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Dublin: 21 °C Tuesday 21 August, 2018
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How Temple Bar was (almost) a bus station: 5 things to know in property this week

Plus a new owner for the site of Dublin’s tallest office block.

THINGS MOVE QUICKLY in the property world, and sometimes it can be hard to keep abreast of the stories that matter. We’re here to help. Every Friday, we collect five of the week’s biggest property stories, so you can catch up in one fell swoop.

Here’s what’s been going on this week, from a new Dublin office block to an update on the Irish economy…

1) Temple Bar narrowly missed becoming a bus station

File Photo The Seanad has passed a bill to pave the way for alcohol to be sold on Good Friday Source: RollingNews.ie

It was a “duplicitous volte face” that prevented Temple Bar from becoming the city’s main transport hub back in the 1980s. The plan had been around for over a decade prior, with CIE buying up numerous properties in the proposed area.

However, an about face by the then-government led to a scrapping of the plan, and a vigorous redevelopment of the area by the incoming Fianna Fail cabinet led to the proposed transport hub becoming the city’s most famous tourist area instead.

2) Ireland is moving out of the recovery stage, says IBEC

rolling-news-economy-laura-hutton Source: Laura Hutton/RollingNews.ie

Ireland’s largest business representation group, IBEC, has forecast that the Irish economy will grow by 4.2% this year, and is moving out of its “recovery phase”. IBEC says that Ireland surpassed “many of the most important pre-crisis milestones” in 2017 and has hailed the economy as solid and growing.

It did, however, note the damage to competitiveness caused by the cost of renting in Dublin and beyond, addressing this as a “key challenge ahead for both business and the government”.

3) Site of Dublin’s tallest office block gets new owner

exo-building-savills Source: Savills

The site of Ireland’s future tallest office block has been purchased by a European property investment fund, with construction to begin at the end of the month. The acquisition of the Exo building was agreed at the end of 2017, though financial details have not been disclosed.

The 17-storey building is expected to cost about €80 million to build, and will be able to house 2,000 workers.  Construction is due to be completed by 2020.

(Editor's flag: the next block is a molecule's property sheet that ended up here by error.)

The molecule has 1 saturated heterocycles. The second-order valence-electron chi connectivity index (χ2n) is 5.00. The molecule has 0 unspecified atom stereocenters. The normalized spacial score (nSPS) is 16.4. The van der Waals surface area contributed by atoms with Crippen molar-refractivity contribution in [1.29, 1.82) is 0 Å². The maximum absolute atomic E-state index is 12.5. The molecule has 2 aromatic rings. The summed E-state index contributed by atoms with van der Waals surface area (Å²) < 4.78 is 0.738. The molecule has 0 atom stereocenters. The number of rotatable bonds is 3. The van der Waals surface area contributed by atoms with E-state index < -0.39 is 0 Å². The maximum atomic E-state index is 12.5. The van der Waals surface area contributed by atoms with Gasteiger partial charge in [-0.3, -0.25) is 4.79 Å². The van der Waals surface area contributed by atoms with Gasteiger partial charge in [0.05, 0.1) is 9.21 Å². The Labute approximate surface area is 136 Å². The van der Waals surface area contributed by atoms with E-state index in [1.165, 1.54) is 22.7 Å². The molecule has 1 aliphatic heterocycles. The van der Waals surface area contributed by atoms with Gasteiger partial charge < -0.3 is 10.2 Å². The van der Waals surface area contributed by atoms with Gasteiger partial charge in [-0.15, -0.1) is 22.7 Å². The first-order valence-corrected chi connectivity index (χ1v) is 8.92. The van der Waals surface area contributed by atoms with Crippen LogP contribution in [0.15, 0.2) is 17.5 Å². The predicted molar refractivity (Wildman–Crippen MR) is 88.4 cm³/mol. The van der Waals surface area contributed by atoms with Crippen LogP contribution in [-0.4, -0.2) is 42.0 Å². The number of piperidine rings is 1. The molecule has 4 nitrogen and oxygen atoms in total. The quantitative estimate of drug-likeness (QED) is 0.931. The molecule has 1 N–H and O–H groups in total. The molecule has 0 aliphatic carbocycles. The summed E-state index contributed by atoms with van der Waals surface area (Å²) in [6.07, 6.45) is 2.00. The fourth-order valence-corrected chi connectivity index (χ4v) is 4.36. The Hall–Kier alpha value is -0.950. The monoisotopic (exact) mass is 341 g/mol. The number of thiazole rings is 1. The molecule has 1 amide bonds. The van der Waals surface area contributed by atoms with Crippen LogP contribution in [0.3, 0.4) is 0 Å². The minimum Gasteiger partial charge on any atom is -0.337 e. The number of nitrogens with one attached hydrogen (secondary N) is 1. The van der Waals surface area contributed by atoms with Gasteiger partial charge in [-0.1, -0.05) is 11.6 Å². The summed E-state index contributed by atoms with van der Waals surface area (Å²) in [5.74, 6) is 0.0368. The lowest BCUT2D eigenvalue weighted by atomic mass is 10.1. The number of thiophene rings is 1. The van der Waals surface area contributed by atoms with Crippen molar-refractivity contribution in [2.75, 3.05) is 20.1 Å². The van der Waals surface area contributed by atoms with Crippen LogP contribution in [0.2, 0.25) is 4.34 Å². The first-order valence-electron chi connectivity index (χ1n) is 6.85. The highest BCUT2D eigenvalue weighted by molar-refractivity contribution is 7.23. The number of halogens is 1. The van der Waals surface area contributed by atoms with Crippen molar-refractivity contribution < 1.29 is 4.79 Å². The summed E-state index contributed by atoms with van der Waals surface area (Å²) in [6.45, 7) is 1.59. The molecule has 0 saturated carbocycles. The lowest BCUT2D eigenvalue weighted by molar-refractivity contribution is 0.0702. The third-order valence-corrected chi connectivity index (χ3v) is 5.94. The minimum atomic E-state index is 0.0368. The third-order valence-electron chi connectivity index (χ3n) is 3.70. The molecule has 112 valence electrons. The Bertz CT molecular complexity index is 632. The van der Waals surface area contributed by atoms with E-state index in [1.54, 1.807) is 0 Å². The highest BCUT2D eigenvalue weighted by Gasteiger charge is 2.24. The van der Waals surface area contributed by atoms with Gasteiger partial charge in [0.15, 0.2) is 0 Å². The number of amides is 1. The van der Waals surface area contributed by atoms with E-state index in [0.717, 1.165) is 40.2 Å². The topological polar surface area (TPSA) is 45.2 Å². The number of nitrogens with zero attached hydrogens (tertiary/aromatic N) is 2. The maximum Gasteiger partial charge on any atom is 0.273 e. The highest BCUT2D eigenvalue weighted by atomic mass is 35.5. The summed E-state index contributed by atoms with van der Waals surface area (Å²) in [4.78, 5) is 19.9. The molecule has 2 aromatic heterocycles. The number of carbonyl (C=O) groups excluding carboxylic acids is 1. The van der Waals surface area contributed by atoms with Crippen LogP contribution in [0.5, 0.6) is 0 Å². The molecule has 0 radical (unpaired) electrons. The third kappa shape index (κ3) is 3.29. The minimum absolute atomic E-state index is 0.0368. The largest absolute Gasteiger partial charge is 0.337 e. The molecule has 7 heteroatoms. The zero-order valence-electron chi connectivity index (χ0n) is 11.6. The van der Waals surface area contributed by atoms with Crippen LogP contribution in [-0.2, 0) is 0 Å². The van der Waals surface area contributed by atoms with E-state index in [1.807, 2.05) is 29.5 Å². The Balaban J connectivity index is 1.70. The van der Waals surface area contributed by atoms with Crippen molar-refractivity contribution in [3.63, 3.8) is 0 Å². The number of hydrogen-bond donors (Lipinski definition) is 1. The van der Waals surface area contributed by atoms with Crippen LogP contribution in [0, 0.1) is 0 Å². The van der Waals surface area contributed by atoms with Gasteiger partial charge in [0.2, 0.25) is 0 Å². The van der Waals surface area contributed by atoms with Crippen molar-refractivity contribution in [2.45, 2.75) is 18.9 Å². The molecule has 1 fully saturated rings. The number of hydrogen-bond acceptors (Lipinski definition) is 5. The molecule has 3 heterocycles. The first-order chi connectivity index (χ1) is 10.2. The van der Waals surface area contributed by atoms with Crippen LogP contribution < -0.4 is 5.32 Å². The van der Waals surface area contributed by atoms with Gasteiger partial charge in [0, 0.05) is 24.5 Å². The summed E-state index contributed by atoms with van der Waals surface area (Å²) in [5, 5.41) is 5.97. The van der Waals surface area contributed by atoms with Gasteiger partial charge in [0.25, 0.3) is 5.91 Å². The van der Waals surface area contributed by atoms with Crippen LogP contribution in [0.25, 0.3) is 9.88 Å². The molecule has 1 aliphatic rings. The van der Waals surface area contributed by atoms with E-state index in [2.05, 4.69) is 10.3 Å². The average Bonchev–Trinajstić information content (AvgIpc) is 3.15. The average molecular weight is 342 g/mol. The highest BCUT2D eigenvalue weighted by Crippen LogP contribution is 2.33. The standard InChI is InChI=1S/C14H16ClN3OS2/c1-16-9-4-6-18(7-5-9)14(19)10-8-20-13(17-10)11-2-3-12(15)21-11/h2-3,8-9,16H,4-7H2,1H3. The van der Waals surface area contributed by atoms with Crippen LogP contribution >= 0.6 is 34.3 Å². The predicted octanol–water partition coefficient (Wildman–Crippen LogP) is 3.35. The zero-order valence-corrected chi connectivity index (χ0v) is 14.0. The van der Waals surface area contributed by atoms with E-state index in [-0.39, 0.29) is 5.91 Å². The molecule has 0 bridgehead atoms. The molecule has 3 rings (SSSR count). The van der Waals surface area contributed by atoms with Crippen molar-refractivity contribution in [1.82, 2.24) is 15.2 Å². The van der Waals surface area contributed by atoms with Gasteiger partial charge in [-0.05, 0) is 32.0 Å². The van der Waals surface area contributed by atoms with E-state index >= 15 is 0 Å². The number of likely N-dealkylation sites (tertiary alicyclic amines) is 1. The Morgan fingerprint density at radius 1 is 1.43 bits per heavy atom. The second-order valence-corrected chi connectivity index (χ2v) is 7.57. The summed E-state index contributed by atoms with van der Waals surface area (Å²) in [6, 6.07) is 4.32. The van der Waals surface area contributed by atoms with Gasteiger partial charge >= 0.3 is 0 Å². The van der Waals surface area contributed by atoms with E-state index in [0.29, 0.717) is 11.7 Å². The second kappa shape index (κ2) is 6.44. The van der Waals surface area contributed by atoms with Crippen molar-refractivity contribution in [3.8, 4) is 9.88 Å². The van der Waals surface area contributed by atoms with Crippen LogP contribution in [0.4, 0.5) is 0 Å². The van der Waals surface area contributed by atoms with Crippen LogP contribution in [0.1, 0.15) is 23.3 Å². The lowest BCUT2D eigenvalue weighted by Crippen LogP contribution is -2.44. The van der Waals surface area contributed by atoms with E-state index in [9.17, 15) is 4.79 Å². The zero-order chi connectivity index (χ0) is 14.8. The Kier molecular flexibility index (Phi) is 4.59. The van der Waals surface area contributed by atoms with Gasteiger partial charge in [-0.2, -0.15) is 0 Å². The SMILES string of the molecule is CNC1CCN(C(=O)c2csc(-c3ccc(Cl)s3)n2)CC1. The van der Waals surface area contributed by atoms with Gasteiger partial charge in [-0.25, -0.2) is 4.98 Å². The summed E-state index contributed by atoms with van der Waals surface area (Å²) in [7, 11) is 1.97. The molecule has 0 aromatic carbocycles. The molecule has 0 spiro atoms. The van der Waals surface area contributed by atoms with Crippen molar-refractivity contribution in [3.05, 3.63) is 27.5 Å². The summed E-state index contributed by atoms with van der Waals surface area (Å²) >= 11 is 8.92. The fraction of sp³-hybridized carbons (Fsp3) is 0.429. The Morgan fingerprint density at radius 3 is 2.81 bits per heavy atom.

4) Land hoarding tax will not fix property crisis, says stockbroker

8/8/2011. Henrietta Street Georgian Buildings Source: Sam Boal/RollingNews.ie

Goodbody stockbrokers has slammed the government’s response to the housing crisis, claiming that it “lacks urgency” on the issue. Goodbody’s chief economist Dermot O’Leary was discussing the recently-introduced levy on vacant sites, and said that it would “not be a silver bullet to unlock significant amounts of land for housing purposes.”

The levy was introduced to try and prevent the practice of land hoarding across the country, though concerns have been raised as to whether a 7% rate was high enough to deter landowners from the practice.

5) Adamstown developer hoping for sales boost in 2018

castlethorn-adamstown Source: Castlethorn

Adamstown, the first of the government’s Strategic Development Zones, is home to approximately 3,500 people – but the developer behind it all hopes that this number will shoot up in 2018. The town was intended to house 20,000 people, but building slowed and stopped during the crash years.

However, new builds in the area have rejuvenated it, with Castlethorn construction saying that sales have been “very strong” in recent months. It is hoped that this turnaround will continue, aided by €20 million in funding from the Local Infrastructure Housing Activation Fund.

And finally, this week’s property buzzword…

We’re breaking down the complicated world of property jargon, one buzzword at a time. This week, it’s dormer bungalow. This is a bungalow with a window in its roof space, and a loft area. Dormer bungalows can often be described as having “one-and-a-half” stories. 

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